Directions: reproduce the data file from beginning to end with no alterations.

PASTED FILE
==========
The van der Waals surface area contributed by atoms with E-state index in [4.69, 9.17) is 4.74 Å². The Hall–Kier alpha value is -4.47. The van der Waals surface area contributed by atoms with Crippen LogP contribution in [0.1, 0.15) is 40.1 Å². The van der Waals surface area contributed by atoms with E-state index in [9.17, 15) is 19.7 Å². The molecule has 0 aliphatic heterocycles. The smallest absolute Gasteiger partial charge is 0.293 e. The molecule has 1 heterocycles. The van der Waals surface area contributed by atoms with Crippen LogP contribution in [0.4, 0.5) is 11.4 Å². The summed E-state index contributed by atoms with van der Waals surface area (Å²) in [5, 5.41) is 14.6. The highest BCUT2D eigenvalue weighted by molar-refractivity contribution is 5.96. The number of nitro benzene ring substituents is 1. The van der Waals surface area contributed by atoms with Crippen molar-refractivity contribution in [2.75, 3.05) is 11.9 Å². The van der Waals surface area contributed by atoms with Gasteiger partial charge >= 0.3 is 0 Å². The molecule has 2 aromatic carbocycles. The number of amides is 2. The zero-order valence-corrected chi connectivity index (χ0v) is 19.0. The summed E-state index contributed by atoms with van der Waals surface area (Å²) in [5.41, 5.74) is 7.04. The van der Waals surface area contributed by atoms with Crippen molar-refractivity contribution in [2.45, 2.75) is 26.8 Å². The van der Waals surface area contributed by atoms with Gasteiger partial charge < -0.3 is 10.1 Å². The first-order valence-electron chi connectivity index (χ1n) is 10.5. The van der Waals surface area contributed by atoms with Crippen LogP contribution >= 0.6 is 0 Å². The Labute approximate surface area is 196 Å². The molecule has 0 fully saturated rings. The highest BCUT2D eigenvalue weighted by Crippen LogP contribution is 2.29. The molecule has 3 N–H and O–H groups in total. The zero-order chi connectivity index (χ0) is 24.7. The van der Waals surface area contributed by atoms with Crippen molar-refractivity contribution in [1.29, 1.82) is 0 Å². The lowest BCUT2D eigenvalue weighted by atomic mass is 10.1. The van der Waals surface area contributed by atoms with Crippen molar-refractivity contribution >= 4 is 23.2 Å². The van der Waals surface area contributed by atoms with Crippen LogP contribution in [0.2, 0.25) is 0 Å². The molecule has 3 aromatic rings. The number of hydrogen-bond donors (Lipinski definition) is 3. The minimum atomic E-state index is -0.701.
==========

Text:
The van der Waals surface area contributed by atoms with E-state index in [4.69, 9.17) is 4.74 Å². The Hall–Kier alpha value is -4.47. The van der Waals surface area contributed by atoms with Crippen LogP contribution in [0.1, 0.15) is 40.1 Å². The van der Waals surface area contributed by atoms with E-state index in [9.17, 15) is 19.7 Å². The molecule has 0 aliphatic heterocycles. The smallest absolute Gasteiger partial charge is 0.293 e. The molecule has 1 heterocycles. The van der Waals surface area contributed by atoms with Crippen LogP contribution in [0.4, 0.5) is 11.4 Å². The summed E-state index contributed by atoms with van der Waals surface area (Å²) in [5, 5.41) is 14.6. The highest BCUT2D eigenvalue weighted by molar-refractivity contribution is 5.96. The number of nitro benzene ring substituents is 1. The van der Waals surface area contributed by atoms with Crippen molar-refractivity contribution in [2.75, 3.05) is 11.9 Å². The van der Waals surface area contributed by atoms with Gasteiger partial charge >= 0.3 is 0 Å². The molecule has 2 aromatic carbocycles. The number of amides is 2. The zero-order valence-corrected chi connectivity index (χ0v) is 19.0. The summed E-state index contributed by atoms with van der Waals surface area (Å²) in [5.41, 5.74) is 7.04. The van der Waals surface area contributed by atoms with Crippen molar-refractivity contribution in [2.45, 2.75) is 26.8 Å². The van der Waals surface area contributed by atoms with Gasteiger partial charge < -0.3 is 10.1 Å². The first-order valence-electron chi connectivity index (χ1n) is 10.5. The van der Waals surface area contributed by atoms with Crippen LogP contribution >= 0.6 is 0 Å². The Labute approximate surface area is 196 Å². The molecule has 0 fully saturated rings. The highest BCUT2D eigenvalue weighted by Crippen LogP contribution is 2.29. The molecule has 3 N–H and O–H groups in total. The zero-order chi connectivity index (χ0) is 24.7. The van der Waals surface area contributed by atoms with Crippen molar-refractivity contribution in [1.29, 1.82) is 0 Å². The lowest BCUT2D eigenvalue weighted by atomic mass is 10.1. The van der Waals surface area contributed by atoms with Crippen molar-refractivity contribution >= 4 is 23.2 Å². The van der Waals surface area contributed by atoms with Crippen LogP contribution in [0.2, 0.25) is 0 Å². The molecule has 3 aromatic rings. The number of hydrogen-bond donors (Lipinski definition) is 3. The minimum atomic E-state index is -0.701.